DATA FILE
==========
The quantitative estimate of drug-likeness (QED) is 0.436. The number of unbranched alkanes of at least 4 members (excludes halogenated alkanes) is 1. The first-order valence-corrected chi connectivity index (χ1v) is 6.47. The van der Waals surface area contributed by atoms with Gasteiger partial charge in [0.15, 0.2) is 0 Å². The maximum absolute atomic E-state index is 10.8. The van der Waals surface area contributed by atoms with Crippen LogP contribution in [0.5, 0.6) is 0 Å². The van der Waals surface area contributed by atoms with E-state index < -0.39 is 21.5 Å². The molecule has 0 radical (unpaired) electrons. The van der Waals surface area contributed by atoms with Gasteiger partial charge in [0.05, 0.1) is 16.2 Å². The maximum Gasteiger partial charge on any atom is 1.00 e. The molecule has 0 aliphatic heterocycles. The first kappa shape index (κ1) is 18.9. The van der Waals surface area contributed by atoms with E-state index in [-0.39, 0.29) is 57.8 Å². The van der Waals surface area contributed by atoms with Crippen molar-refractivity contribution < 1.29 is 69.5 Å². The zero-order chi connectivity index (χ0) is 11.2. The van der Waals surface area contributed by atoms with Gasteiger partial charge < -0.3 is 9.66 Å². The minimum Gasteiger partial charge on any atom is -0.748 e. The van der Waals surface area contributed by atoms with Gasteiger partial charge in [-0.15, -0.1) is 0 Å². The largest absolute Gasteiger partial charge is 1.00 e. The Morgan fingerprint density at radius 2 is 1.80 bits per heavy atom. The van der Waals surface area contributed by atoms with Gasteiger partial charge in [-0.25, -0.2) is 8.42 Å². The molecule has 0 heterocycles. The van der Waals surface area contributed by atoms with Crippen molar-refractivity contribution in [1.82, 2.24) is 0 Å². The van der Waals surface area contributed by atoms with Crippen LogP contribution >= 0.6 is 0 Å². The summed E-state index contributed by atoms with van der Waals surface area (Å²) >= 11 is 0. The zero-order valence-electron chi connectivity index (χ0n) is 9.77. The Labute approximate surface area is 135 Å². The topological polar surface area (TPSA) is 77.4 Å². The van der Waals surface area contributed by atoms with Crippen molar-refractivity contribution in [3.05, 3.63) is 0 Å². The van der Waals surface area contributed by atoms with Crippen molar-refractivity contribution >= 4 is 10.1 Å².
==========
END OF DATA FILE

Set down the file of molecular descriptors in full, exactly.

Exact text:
The quantitative estimate of drug-likeness (QED) is 0.436. The number of unbranched alkanes of at least 4 members (excludes halogenated alkanes) is 1. The first-order valence-corrected chi connectivity index (χ1v) is 6.47. The van der Waals surface area contributed by atoms with Gasteiger partial charge in [0.15, 0.2) is 0 Å². The maximum absolute atomic E-state index is 10.8. The van der Waals surface area contributed by atoms with Crippen LogP contribution in [0.5, 0.6) is 0 Å². The van der Waals surface area contributed by atoms with E-state index < -0.39 is 21.5 Å². The molecule has 0 radical (unpaired) electrons. The van der Waals surface area contributed by atoms with Gasteiger partial charge in [0.05, 0.1) is 16.2 Å². The maximum Gasteiger partial charge on any atom is 1.00 e. The molecule has 0 aliphatic heterocycles. The first kappa shape index (κ1) is 18.9. The van der Waals surface area contributed by atoms with E-state index in [-0.39, 0.29) is 57.8 Å². The van der Waals surface area contributed by atoms with Crippen molar-refractivity contribution < 1.29 is 69.5 Å². The zero-order chi connectivity index (χ0) is 11.2. The van der Waals surface area contributed by atoms with Gasteiger partial charge < -0.3 is 9.66 Å². The minimum Gasteiger partial charge on any atom is -0.748 e. The van der Waals surface area contributed by atoms with Gasteiger partial charge in [-0.15, -0.1) is 0 Å². The largest absolute Gasteiger partial charge is 1.00 e. The Morgan fingerprint density at radius 2 is 1.80 bits per heavy atom. The van der Waals surface area contributed by atoms with Gasteiger partial charge in [-0.25, -0.2) is 8.42 Å². The molecule has 0 heterocycles. The van der Waals surface area contributed by atoms with Crippen molar-refractivity contribution in [1.82, 2.24) is 0 Å². The van der Waals surface area contributed by atoms with Crippen LogP contribution >= 0.6 is 0 Å². The summed E-state index contributed by atoms with van der Waals surface area (Å²) >= 11 is 0. The zero-order valence-electron chi connectivity index (χ0n) is 9.77. The Labute approximate surface area is 135 Å². The topological polar surface area (TPSA) is 77.4 Å². The van der Waals surface area contributed by atoms with Crippen molar-refractivity contribution in [3.05, 3.63) is 0 Å². The van der Waals surface area contributed by atoms with Crippen molar-refractivity contribution >= 4 is 10.1 Å².